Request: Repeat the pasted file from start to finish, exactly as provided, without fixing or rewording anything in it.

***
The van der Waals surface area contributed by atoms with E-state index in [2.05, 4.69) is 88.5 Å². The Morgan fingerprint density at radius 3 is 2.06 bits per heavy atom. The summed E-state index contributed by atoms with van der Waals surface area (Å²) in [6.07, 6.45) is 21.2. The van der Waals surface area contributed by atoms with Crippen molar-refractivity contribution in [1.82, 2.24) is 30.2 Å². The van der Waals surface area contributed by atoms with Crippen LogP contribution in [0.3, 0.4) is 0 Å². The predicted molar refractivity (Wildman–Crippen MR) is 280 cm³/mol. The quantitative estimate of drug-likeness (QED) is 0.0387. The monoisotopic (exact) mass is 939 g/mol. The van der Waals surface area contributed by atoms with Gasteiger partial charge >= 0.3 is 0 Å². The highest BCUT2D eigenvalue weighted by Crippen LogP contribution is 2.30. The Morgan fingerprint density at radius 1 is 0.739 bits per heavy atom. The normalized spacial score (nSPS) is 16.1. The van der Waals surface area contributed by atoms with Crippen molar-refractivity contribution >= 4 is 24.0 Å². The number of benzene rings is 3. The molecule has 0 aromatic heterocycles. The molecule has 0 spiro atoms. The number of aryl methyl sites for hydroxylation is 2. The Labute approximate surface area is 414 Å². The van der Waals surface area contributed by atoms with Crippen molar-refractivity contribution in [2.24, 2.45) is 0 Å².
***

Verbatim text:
The van der Waals surface area contributed by atoms with E-state index in [2.05, 4.69) is 88.5 Å². The Morgan fingerprint density at radius 3 is 2.06 bits per heavy atom. The summed E-state index contributed by atoms with van der Waals surface area (Å²) in [6.07, 6.45) is 21.2. The van der Waals surface area contributed by atoms with Crippen molar-refractivity contribution in [1.82, 2.24) is 30.2 Å². The van der Waals surface area contributed by atoms with Crippen LogP contribution in [0.3, 0.4) is 0 Å². The predicted molar refractivity (Wildman–Crippen MR) is 280 cm³/mol. The quantitative estimate of drug-likeness (QED) is 0.0387. The monoisotopic (exact) mass is 939 g/mol. The van der Waals surface area contributed by atoms with Gasteiger partial charge >= 0.3 is 0 Å². The highest BCUT2D eigenvalue weighted by Crippen LogP contribution is 2.30. The Morgan fingerprint density at radius 1 is 0.739 bits per heavy atom. The normalized spacial score (nSPS) is 16.1. The van der Waals surface area contributed by atoms with Crippen molar-refractivity contribution >= 4 is 24.0 Å². The number of benzene rings is 3. The molecule has 0 aromatic heterocycles. The molecule has 0 spiro atoms. The number of aryl methyl sites for hydroxylation is 2. The Labute approximate surface area is 414 Å². The van der Waals surface area contributed by atoms with Crippen molar-refractivity contribution in [2.24, 2.45) is 0 Å².